Italy - 15-17 June 2011
Second International Symposium on
Games, Automata, Logics and Formal Verification
Minori and the Amalfi coast
Minori is a pleasant small town on the sea in the Amalfi Coast. The whole town is reachable in a walking distance. Its name derives from the ancient latin name "Rheginna Minor" that came from the river Rheginna, which still runs through the valley of Minori. Minori was founded by ancient roman aristocrats who chose the place for its beauty and mild climate. Today, it is still possible to admire the ruins of an ancient roman villa.
Other places to visit: the Basilica of Santa Trofimena, and the churchs of Santa Lucia, San Gennaro and San Michele as well, good examples of southern Italian architecture. Lemons are a typical product of this area. The industrial production in Minori is related to liquors and other specialities made of lemons and is carried on with strict respect of the genuine local tradition.
The Amalfi Coast, or Costiera Amalfitana in Italian, is a stretch of coastline on the southern side of the Sorrentine Peninsula of Italy (Province of Salerno, Campania), extending from Positano in the west to Vietri sul Mare in the east.
The landscape along the coast comprises of the mountains and sea with several coves and creeks which can only be reached by sea. There are several natural areas which have remained completely untouched by tourism or by any human influence. Every town along the coast has a treasure of culture, art and architecture.
The Amalfi Coast is blessed with excellent natural beauty and a rare combination of history, culture and art for which it has been included in the UNESCO's world heritage list since 1997.
The main town close to the Amalfi Coast is Salerno, the municipalities belonging to the coast are Vietri sul Mare, Cetara, Maiori, Tramonti, Minori, Ravello, Scala, Atrani, Amalfi, Conca dei Marini, Furore, Praiano and Positano. Very close to the territory of the coast (near Furore and Conca dei Marini) it's situated Agerola, located in the Sorrentine Peninsula and belonging to the Province of Naples.
Places to visit near Minori
The Cathedral of Amalfi, dedicated to St. Andrew, was built in the 12th and 13th centuries.
The façade is in Arab-Norman style and the main door, in bronze, was made in Constantinople before 1066. The interior, in Baroque style, is full of works of art and represents the best example of how much importance people of Amalfi gave to the Christian religion.
The crypt of the Cathedral keeps the earthly remains of St. Andrew, which arrived in Amalfi in 1208.
Villa Marittima Romana is a Roman villas and it dates from the 1st century A.D. and was discovered in 1932
but was not excavated until the 1950s.
The villa was built on two floors around a vast courtyard, graced by a pool and surrounded by a portico.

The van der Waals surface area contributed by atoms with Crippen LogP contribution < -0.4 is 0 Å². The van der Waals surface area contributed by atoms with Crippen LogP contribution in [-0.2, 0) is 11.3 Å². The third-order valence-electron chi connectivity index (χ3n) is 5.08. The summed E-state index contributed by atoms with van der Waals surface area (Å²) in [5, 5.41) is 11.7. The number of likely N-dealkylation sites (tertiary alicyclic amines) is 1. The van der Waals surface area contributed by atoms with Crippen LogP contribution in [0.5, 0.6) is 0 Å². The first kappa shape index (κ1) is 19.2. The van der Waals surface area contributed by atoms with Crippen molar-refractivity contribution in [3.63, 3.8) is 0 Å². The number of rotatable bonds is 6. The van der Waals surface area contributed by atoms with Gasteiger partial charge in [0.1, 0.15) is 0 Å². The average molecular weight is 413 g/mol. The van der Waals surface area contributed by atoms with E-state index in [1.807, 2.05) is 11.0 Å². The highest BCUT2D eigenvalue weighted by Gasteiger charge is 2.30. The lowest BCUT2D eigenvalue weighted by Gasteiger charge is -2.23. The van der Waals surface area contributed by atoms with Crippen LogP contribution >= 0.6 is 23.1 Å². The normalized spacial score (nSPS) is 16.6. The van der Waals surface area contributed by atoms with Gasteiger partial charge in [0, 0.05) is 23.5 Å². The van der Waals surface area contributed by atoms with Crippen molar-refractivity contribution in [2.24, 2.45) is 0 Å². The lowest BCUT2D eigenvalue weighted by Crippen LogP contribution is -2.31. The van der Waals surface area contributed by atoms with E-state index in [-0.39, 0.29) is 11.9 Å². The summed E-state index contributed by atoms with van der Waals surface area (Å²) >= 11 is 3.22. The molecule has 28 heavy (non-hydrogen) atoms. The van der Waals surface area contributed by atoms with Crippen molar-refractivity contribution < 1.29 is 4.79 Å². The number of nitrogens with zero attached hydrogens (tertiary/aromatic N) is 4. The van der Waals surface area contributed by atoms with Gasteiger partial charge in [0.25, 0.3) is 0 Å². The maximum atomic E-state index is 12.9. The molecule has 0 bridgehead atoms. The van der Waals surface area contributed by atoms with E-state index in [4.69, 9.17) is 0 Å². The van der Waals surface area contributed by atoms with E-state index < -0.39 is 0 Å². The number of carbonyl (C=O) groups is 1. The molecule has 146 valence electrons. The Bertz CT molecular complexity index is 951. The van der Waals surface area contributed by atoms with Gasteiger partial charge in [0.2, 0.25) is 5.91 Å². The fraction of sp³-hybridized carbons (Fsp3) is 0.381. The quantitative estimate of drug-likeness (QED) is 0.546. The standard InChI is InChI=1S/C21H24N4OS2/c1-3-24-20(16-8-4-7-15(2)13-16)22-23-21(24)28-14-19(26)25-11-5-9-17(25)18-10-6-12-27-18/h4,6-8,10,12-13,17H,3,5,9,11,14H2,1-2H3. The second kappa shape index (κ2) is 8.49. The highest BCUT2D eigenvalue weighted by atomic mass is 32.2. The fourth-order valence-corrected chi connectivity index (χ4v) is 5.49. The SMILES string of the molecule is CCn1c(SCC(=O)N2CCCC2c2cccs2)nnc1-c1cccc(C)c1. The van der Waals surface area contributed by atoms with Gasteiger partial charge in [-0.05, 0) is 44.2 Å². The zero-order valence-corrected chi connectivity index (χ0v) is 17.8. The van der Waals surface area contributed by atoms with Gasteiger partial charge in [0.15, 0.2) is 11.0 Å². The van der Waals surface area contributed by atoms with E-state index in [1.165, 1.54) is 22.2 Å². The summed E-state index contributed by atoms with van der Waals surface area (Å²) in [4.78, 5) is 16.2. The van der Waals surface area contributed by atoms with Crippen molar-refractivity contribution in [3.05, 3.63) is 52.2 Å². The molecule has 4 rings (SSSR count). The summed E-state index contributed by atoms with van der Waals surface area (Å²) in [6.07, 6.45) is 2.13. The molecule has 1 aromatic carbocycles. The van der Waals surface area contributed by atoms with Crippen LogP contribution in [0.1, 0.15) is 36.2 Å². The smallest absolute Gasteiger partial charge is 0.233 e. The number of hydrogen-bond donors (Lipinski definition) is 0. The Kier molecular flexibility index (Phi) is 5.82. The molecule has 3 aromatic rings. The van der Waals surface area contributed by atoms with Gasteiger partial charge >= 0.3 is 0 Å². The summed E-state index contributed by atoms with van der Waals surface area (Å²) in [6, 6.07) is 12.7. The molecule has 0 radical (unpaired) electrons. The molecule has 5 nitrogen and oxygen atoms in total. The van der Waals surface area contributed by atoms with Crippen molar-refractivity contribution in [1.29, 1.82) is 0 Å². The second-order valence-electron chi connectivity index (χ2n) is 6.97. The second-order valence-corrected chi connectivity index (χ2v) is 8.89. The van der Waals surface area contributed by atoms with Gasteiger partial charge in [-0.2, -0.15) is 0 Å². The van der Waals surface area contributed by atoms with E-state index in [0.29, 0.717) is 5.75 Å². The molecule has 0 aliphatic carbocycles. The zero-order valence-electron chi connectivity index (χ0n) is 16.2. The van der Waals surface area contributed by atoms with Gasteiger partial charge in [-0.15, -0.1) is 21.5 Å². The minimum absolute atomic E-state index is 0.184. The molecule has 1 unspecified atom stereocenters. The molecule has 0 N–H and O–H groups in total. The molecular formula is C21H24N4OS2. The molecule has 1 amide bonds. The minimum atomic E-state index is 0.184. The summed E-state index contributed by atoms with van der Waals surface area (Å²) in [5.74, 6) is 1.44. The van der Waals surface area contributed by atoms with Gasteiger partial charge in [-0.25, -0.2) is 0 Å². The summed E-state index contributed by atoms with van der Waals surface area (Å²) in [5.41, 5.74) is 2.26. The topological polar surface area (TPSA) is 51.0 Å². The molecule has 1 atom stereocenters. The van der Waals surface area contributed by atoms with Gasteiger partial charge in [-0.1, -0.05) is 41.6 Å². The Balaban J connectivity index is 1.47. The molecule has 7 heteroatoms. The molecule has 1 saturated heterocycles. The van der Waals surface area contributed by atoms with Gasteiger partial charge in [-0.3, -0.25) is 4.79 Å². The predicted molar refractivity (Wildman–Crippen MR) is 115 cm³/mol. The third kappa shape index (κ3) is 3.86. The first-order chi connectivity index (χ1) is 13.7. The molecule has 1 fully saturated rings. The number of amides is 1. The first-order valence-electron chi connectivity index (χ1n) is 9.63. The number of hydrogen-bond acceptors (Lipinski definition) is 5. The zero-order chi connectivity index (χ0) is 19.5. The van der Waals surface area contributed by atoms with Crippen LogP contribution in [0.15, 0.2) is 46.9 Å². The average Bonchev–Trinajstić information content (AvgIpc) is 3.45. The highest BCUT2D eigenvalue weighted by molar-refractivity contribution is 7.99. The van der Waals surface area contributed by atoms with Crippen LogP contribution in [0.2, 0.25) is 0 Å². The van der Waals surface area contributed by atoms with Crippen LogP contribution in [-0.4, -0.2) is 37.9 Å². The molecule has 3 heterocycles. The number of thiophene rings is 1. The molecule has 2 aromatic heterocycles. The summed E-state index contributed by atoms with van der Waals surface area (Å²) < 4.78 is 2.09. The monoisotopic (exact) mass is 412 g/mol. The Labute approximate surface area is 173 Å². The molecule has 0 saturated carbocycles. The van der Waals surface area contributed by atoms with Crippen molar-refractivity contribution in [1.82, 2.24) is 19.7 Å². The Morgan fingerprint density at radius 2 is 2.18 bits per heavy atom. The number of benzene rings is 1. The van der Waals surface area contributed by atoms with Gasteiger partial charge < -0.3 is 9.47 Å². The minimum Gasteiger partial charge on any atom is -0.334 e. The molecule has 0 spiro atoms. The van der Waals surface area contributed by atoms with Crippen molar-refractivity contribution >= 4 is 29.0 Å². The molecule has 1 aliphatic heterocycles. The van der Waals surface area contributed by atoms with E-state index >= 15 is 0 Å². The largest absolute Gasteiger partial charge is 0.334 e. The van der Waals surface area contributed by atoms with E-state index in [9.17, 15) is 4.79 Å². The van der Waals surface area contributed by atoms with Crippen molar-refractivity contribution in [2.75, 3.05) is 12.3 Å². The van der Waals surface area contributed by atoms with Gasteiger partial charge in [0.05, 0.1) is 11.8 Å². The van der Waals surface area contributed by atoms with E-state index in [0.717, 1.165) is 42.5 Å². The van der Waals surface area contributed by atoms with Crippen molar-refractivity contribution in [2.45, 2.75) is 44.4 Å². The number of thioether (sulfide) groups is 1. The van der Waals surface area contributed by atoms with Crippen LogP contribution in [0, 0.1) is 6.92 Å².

You can admire the hydraulic engineering that brought water to the pool, and the well-conserved rooms decorated with stucco work and remains of frescoes. One side of the portico opens onto the beautiful ninfeo, a hall richly decorated with frescoes and stucco work. Also architecturally interesting are the private thermal baths, which have been perfectly preserved. The staircase to the second floor is partially preserved, but you can climb its 29 steps to the Antiquarium. It contains a collection of artifacts and frescoes from this and nearby excavations.
Villa Cimbrone in Ravello on the Amalfi coast of Italy is an historic building dating from at least the eleventh century AD, although little of the original structure is now visible. Villa Cimbrone stands on a rocky outcrop known as "Cimbronium", and it is from this landscape feature that the villa takes its name. It was visited by the historian Ferdinand Gregorovius, who described it thus in his Siciliana: Wanderings in Naples and Sicily (1861): "incomparable ... where the most beautiful flowers you can imagine flourished, coming from numerous plants of the South ... redesigned and enriched with countless ... ornamental features, small temples, pavilions, bronze and stone statues." and referring to the belvedere (also known as the Terrazzo dell'lnfinito, the Terrace of Infinity) "While contemplating from those Armida's orchards, among the roses and the hydrangeas, that magic sea in which the blue colour of a very limpid sky is reflected, the wish of being able to fly comes out ... Right at the edge of the crag there was a terrace commanding an enchanting view; it was surrounded by horrible marble statues which, however, from afar, had a sort of appeal."
The Cathedral of St. Pantaleon in Ravello, dating back to the medieval times, keeps some of the most interesting artistic tresures on the Amalfi Coast: first of all, the bronze doors (12th century) by Barisano da Trani, and then inside the church the magnificent pulpits. Besides, on the left side of the main altar there is the Chapel of St. Pantaleon, the patron saint of the town; there an ampulla contains the blood of the saint, beheaded at Nicomedia on July 27, 290, which liquefies every year on that day.Villa Rufolo: on the same piazza del Vescovado which the Cathedral overlooks, rises the plain entrance tower, of the magnificent Villa Rufolo, whose ancient function was that of watch-tower. The Villa, whose original construction dates from 1200AD, belonged, of course, to the powerful Rufolo family, to the Confalone, the Muscettola, to the D'Afflitto and, finally, to the Scot Francis Neville Reid.